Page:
I've never bothered with 100% no loss. Until I've maxed out Grand Strategy I avoid taking casualties if at all feasible, because that just makes all following fights easier on multiple levels (More money to go around, always operating at my maximum Leadership, etc, in addition to Grand Strategy itself), generally only accepting casualties from Bosses and the occasional Hero who has a direct attacking Spell and who it's not practical to level far enough I can stomp their forces without them acting. (Such as if the Beholder Hero is guarding a Sea Chart I need) Once I do have Grand Strategy maxed, I back out of any fight that looks like I'm going to take more than minor casualties, bar again Bosses and the occasional hero who isn't worth the waiting it would take to be able to completely avoid casualties, but I'm willing to regularly take minor casualties. (Of course, if I'm playing a Paladin I instead switch over to having a designated meatshield whose casualty rate is irrelevant, as I get Resurrection-the-Skill to Level 3 roughly around the time I max Grand Strategy)

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  3. >-Teleport

    >-Blind (Level 1 is dirt-cheap and all you need against a surprising number of units)

    >-Fear if all your stuff is higher-Level than them.

    The first one is tricky really. If you launch a high initiative unit then it does shut down a single stack of shooters, provided they are in the "dead" spot but then all his companions get to damage you and this damage can cause tremendous casualties. If you decide to wait then the ranged unit will most likely use an annoying ability you will have to deal with (mostly by purging its negative effects) and then you will also have to cast teleport in that round to shut down that ranged unit and receive no attacks from enemy melee attackers. Luck is especially bad if the shock trooper of yours was affected by this annoying effect that has to be purged.
    Teleport + time back is a thing but you come across the latter spell rarely and definitely not in the early portion of the game.

    And those two spells (fear, blind) are just general disablers. There isn't anything specific about them to call them a dedicated anti-ranged unit spell. For example Slow and Trap and recently Ice spikes are dedicated anti-melee spells (though in some cases they work against ranged units too but not to an extent Fear or Blind work against everything). In my book Target directly interferes with enemy ranged units' plans so that is a good candidate to be considered an anti-ranged spell. As well as Oil mist. Oil mist is clearly inferior though because it does not prevent ranged units from using DOT or damage boosters, they will also eventually walk out of it.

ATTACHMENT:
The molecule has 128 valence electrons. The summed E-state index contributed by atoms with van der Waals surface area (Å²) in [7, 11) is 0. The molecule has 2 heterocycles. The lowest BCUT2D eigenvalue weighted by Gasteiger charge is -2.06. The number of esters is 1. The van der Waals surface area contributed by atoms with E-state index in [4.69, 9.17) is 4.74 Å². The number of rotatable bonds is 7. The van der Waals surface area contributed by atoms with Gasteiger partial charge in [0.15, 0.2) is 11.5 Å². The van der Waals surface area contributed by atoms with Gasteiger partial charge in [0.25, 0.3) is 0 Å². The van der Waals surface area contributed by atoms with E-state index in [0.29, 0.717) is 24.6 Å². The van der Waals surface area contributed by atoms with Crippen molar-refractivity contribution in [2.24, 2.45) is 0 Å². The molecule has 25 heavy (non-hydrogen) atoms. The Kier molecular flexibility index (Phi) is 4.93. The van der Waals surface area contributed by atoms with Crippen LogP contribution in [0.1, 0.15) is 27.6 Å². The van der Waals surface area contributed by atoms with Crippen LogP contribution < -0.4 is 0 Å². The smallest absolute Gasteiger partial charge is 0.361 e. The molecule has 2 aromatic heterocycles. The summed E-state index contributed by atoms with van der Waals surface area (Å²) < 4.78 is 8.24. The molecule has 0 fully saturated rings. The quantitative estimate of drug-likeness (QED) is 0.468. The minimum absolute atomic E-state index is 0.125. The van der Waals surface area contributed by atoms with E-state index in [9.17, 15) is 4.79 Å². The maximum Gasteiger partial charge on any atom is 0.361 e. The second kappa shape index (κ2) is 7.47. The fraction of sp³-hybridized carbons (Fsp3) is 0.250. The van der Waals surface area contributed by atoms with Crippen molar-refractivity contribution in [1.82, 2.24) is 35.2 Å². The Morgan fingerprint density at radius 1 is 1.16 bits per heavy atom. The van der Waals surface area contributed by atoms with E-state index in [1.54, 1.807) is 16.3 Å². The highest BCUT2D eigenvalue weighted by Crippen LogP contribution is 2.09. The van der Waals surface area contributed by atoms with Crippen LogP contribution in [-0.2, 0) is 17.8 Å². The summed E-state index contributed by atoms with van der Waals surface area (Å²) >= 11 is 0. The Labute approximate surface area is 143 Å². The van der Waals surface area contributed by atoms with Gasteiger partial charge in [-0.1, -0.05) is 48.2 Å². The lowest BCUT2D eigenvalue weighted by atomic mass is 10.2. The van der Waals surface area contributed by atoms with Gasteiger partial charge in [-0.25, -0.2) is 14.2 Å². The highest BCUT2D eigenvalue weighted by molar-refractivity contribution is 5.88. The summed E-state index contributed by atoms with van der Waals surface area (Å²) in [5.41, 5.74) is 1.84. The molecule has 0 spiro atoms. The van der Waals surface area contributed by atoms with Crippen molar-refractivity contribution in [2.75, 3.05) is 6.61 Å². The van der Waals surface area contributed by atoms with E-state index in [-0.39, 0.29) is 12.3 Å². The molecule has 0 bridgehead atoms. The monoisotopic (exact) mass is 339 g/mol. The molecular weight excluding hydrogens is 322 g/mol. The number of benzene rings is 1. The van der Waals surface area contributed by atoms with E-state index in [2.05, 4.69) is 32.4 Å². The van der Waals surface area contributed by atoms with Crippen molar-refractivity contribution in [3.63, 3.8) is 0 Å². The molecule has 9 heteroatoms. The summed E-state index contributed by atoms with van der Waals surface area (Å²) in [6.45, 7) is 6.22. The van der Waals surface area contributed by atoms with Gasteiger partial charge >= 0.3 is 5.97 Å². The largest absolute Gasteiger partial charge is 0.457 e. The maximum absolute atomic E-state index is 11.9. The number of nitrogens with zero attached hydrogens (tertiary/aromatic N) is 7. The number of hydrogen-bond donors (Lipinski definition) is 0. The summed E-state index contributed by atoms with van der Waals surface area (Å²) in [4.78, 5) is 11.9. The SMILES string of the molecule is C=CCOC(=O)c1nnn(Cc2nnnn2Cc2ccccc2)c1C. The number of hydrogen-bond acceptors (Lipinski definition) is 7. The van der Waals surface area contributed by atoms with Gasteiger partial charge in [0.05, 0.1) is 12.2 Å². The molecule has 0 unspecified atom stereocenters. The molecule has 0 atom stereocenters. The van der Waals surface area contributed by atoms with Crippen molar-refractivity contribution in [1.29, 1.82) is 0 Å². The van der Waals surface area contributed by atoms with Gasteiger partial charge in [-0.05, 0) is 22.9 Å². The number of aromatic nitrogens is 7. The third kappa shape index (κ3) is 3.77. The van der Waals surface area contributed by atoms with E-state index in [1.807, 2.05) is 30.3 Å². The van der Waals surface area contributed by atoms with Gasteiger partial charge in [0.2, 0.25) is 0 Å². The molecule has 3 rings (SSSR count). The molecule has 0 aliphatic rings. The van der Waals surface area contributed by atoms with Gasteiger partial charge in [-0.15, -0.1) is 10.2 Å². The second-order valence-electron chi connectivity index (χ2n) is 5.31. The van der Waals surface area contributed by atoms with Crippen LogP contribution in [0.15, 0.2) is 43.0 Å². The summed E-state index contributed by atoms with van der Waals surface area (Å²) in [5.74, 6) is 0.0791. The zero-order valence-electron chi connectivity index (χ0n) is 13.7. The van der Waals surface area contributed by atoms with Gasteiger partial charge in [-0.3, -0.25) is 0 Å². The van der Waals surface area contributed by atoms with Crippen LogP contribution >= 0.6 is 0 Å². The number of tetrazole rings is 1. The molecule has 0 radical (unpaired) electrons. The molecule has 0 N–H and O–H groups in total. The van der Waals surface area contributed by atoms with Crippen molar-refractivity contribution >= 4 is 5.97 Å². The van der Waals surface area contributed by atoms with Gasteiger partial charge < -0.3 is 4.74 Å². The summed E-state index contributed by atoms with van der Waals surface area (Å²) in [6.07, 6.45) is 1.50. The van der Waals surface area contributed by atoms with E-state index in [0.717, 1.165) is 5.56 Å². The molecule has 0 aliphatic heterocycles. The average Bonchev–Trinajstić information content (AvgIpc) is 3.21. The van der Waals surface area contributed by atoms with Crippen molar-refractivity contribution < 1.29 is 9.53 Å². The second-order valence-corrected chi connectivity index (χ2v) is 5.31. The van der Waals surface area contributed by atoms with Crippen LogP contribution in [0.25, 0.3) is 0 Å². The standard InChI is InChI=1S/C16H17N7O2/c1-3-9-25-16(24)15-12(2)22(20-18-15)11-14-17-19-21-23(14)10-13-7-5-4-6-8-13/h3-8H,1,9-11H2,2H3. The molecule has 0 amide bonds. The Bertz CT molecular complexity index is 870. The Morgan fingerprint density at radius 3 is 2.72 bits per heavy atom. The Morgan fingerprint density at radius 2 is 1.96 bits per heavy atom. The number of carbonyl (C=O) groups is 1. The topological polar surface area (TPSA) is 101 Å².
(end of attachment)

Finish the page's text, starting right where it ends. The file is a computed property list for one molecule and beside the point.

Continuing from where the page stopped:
>And part of what puzzles me about your position is that Resurrection+Level 5 units >makes Target essentially irrelevant anyway for manipulating ranged units.
    That notion comes mainly from my last playthrough. I maxed Resurrection when I reached the lands of Orks. And these fine green gentlemen have 3 units that like to deal absurd amounts of damage EVEN if you have a unit around them. Goblin-shaman, ork-shaman, blood shaman. This trio is bad and if you do not use Target on your designated martyr then the fine gentlemen refuse to play by the rules and hit your backlines hard.

    Regarding the junkiness of level 5 units I would still beg to differ. Dragons are level 5 units and with proper support they ensure no loss battles even late into the game.
    >They have to lean on Talents or Abilities or Initiative advantage
    And that is exactly what they do and thus not junk at all.

    I always relied on level 5 units in the late game and they never let me down. There wasn't a single time I felt like "ah, they are not pulling their weight anymore, let's bring little ones instead". So pretty much a preference. Interestingly enough whenever I feel like fielding lower level units in the late game, it is basically already over because I am able to one-shot everything with them and all challenge is gone. Else why would I be bothering with them if even a very weakened enemy stack can cause some model losses? Level 5 units ensure that they can endure these weak attacks and lose only health.

    Even right now I play WOTN (an easier game perhaps) and I use snow falcons, ice dragons, archdevils (2 models out of possible 30, that is an interesting story if you like to hear...) + level 4 ranged support in the form of soothsayers and snow elf mages and I am at 30k+ leadership and level 5 units are not only relevant but good mainly because of their talents, speed, initiative.